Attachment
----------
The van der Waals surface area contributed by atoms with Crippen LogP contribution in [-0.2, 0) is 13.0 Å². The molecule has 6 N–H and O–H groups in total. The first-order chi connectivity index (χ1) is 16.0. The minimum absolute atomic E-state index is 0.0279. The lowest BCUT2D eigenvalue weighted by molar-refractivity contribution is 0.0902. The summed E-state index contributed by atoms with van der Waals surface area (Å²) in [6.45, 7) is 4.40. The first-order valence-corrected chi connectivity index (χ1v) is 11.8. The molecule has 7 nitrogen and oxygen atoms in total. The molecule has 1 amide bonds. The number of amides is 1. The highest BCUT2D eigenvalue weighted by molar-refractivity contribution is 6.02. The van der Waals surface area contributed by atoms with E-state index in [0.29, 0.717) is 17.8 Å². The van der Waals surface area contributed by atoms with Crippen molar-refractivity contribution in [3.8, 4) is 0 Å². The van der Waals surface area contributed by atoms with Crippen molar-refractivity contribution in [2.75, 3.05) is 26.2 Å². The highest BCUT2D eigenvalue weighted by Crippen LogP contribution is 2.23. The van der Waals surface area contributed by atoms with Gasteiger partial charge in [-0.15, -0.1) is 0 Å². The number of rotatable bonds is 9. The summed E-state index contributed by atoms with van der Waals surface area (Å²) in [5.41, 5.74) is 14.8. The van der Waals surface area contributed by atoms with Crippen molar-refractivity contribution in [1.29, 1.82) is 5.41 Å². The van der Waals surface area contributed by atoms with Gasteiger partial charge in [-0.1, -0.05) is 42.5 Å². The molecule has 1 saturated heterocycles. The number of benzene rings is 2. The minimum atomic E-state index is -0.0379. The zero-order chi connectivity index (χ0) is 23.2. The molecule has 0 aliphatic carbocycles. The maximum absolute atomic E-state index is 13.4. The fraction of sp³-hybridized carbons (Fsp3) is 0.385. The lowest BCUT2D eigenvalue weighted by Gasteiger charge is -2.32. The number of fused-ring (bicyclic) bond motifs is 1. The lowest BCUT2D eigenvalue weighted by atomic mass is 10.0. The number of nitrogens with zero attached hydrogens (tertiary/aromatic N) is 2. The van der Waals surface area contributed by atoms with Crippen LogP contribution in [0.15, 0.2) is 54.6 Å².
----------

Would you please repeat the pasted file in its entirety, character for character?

The van der Waals surface area contributed by atoms with Crippen LogP contribution in [-0.2, 0) is 13.0 Å². The molecule has 6 N–H and O–H groups in total. The first-order chi connectivity index (χ1) is 16.0. The minimum absolute atomic E-state index is 0.0279. The lowest BCUT2D eigenvalue weighted by molar-refractivity contribution is 0.0902. The summed E-state index contributed by atoms with van der Waals surface area (Å²) in [6.45, 7) is 4.40. The first-order valence-corrected chi connectivity index (χ1v) is 11.8. The molecule has 7 nitrogen and oxygen atoms in total. The molecule has 1 amide bonds. The number of amides is 1. The highest BCUT2D eigenvalue weighted by molar-refractivity contribution is 6.02. The van der Waals surface area contributed by atoms with E-state index in [0.29, 0.717) is 17.8 Å². The van der Waals surface area contributed by atoms with Crippen molar-refractivity contribution in [3.8, 4) is 0 Å². The van der Waals surface area contributed by atoms with Crippen molar-refractivity contribution in [2.75, 3.05) is 26.2 Å². The highest BCUT2D eigenvalue weighted by Crippen LogP contribution is 2.23. The van der Waals surface area contributed by atoms with Gasteiger partial charge in [-0.15, -0.1) is 0 Å². The number of rotatable bonds is 9. The summed E-state index contributed by atoms with van der Waals surface area (Å²) in [5.41, 5.74) is 14.8. The van der Waals surface area contributed by atoms with Crippen molar-refractivity contribution in [1.29, 1.82) is 5.41 Å². The van der Waals surface area contributed by atoms with Gasteiger partial charge in [-0.1, -0.05) is 42.5 Å². The molecule has 1 saturated heterocycles. The number of benzene rings is 2. The minimum atomic E-state index is -0.0379. The zero-order chi connectivity index (χ0) is 23.2. The molecule has 0 aliphatic carbocycles. The maximum absolute atomic E-state index is 13.4. The fraction of sp³-hybridized carbons (Fsp3) is 0.385. The lowest BCUT2D eigenvalue weighted by Gasteiger charge is -2.32. The number of fused-ring (bicyclic) bond motifs is 1. The lowest BCUT2D eigenvalue weighted by atomic mass is 10.0. The number of nitrogens with zero attached hydrogens (tertiary/aromatic N) is 2. The van der Waals surface area contributed by atoms with Crippen LogP contribution in [0.15, 0.2) is 54.6 Å².